Human Respiratory System

Habish Ribin Haneef
Updated on

The network of organs and tissues that help you breathe is called the respiratory system. The respiratory system’s primary function is to introduce oxygen into the body and expel carbon dioxide from the body. The respiratory system consists of lungs, blood vessels, and airways. The respiratory system also includes the muscles that power your lungs. Working together, these parts transport oxygen throughout the body and remove waste gases like carbon dioxide. In this blog let’s discuss the respiratory system in brief.

Features of the Human Respiratory System:

The important features of the human respiratory system are listed below,

  • The energy is generated by the breakdown of glucose molecules in all living cells of the human body
  • The inhaled oxygen travels to various parts of the body, where it is used in chemical reactions to burn food particles (to break down glucose molecules) at the cellular level
  • To carry out essential life processes, the human body uses glucose molecules to discharge energy in the form of ATP- adenosine triphosphate molecules.

Parts of the Human Respiratory System:

human respiratoey parts

The respiratory system consists of many parts that work together to help you breathe. Let’s see the different parts of the human respiratory system and their functions.

Nose: Nose is the part of the respiratory system that allows air to enter your body, then filters debris and warms and moistens the air. It gives you a sense of smell and helps shape your appearance. The exterior nostrils are divided by a framework of cartilaginous structure known as the septum. The septum separates the right nostril from the left nostril. The interior lining of the nostrils is covered by tiny hair follicles and they serve as the body’s first line of defence against foreign pathogens. They also provide extra humidity for inhaled air.

Larynx: Larynx is a hollow tube that allows air to pass from your throat to your trachea on the way to your lungs. The larynx is located in front of the neck. It consists of your vocal cords essential for human speech and hence the larynx is also called the “voice box.” In adults, the larynx is about two inches long. The main functions of the larynx include breathing, creating vocal sounds, and preventing food and other particles from getting into the trachea, lungs, and remaining parts of the respiratory system.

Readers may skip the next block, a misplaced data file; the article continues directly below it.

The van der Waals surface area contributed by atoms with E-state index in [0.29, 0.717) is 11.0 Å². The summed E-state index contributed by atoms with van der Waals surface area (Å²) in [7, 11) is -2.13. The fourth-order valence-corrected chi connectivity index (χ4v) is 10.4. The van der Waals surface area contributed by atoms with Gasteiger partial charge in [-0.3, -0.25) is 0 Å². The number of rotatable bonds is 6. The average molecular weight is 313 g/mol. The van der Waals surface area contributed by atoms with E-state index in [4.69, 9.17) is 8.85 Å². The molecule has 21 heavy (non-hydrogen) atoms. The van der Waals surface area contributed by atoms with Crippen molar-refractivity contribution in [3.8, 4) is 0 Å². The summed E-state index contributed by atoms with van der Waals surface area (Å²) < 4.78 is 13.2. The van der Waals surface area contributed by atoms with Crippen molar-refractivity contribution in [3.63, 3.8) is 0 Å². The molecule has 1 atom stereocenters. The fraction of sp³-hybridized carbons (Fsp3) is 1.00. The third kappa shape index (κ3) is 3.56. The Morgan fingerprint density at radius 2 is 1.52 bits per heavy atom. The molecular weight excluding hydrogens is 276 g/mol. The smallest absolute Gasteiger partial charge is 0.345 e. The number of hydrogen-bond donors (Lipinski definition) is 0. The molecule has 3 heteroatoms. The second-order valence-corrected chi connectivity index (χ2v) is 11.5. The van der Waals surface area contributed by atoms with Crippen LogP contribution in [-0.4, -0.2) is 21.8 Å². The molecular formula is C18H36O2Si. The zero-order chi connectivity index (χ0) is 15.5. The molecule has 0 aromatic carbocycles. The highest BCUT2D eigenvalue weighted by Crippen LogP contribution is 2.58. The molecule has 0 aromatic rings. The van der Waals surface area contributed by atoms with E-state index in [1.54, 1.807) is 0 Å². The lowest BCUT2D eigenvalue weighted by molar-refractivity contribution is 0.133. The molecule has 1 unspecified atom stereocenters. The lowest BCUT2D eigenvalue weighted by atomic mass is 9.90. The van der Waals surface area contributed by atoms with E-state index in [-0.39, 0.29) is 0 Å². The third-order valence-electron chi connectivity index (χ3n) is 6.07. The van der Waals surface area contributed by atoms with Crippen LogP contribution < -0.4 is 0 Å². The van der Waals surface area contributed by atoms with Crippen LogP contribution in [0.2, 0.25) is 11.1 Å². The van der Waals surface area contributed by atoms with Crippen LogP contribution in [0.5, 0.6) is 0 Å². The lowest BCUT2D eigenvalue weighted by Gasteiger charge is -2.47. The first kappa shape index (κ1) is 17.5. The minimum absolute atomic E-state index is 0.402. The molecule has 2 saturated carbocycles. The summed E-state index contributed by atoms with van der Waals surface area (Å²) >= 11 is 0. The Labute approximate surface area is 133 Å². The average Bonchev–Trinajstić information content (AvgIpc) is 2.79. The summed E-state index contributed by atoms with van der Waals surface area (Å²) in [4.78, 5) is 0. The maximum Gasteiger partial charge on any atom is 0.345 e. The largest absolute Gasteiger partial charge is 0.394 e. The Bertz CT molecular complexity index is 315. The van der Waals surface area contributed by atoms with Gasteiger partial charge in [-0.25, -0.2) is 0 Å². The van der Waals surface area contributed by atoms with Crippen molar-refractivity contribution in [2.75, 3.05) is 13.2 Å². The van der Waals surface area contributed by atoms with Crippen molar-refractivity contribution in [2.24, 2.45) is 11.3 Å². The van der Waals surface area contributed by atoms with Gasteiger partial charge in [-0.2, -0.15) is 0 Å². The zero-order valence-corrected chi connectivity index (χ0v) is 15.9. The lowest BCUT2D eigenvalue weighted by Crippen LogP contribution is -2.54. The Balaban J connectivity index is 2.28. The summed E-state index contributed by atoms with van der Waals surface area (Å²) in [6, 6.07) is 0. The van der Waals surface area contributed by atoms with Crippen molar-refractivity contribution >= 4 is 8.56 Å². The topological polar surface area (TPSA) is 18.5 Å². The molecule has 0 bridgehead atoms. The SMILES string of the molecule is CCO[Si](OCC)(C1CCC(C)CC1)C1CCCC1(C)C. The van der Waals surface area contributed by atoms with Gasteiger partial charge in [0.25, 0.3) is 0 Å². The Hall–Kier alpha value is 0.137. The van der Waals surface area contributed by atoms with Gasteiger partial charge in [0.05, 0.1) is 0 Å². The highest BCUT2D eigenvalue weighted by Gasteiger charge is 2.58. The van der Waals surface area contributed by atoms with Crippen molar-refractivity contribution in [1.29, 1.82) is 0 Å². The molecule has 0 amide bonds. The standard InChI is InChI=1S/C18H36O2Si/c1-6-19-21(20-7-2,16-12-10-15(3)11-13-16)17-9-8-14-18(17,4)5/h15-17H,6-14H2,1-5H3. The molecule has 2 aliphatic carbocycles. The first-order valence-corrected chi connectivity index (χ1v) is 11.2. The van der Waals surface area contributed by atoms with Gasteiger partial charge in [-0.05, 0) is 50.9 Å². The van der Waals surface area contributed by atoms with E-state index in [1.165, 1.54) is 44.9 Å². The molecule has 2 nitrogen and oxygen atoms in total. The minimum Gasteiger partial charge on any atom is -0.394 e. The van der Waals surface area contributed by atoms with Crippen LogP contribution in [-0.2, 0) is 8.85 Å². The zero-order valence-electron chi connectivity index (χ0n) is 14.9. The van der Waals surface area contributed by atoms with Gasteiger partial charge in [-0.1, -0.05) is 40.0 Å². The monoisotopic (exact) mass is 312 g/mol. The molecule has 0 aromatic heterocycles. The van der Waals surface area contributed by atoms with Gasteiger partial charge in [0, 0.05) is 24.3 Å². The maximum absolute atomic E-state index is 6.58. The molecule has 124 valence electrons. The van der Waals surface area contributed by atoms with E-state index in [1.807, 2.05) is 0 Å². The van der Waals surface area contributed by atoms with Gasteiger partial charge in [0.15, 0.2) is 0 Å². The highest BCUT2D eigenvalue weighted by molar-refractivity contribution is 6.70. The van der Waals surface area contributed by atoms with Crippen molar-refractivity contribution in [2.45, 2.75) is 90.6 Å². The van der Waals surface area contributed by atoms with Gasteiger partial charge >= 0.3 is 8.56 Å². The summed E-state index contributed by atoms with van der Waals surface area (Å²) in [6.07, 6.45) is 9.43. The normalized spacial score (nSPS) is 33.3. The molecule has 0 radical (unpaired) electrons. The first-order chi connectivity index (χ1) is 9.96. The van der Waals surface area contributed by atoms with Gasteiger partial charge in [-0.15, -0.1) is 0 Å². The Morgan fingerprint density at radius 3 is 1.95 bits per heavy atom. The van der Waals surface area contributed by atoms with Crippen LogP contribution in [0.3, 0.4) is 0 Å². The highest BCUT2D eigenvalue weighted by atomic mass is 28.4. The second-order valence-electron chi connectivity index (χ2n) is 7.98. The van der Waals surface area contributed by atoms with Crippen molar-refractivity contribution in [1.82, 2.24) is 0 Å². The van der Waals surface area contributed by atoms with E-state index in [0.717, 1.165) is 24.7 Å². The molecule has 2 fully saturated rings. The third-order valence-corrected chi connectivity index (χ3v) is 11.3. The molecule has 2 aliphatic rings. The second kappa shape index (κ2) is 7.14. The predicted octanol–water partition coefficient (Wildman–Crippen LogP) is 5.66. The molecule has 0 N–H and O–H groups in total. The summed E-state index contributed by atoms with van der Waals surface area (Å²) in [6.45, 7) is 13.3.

Pharynx: Pharynx is a muscular funnel-shaped passageway inside the body. The pharynx connects the mouth and nose to the oesophagus(leading to the stomach) and larynx(leading to the trachea and lungs). The pharynx is about 4.5 inches long and is located in the middle of the neck. The main functions of the pharynx include carrying air to the respiratory system, delivering food and liquid to the digestive system, pushing food into the oesophagus so that it’s not breathed in, equalizing pressure in the ears and draining fluid from the eyes. The pharynx consists of the nasopharynx, oropharynx, and hypopharynx.

The oropharynx is the middle part of the pharynx behind the mouth. The oropharynx allows air, food, and fluid to pass through.

The nasopharynx is the upper part of the throat behind the nose. It let’s air pass through.

The hypopharynx is the bottom part of the pharynx and is located near the larynx. The hypopharynx regulates the passage of air to the lungs and food and fluid to the oesophagus.

Trachea: The trachea is a long U-shaped tube that connects the larynx to the lungs. It is also called windpipe. The main function of the trachea is to carry air in and out of the lungs. The trachea provides a reliable pathway for oxygen to enter the body as it is a stiff flexible tube. In most people, the trachea is about 4 inches long. The trachea is located in the lower neck and upper chest, below the larynx. The trachea consists of two parts- cervical trachea and thoracic trachea. The trachea is made up of 16 to 20 cartilage rings. Mucosa, a moist tissue lines each ring of the tracheal cartilage. The mucosa consists of goblet cells and these cells produce a sticky substance called mucus. When you inhale, the mucus traps dust or other small particles and blocks them from reaching your lungs. The inner layer of the trachea consists of small, hair-like structures called cilia. The cilia help to push the mucus out of the trachea and as a result of this process you either expel the mucus or swallow it.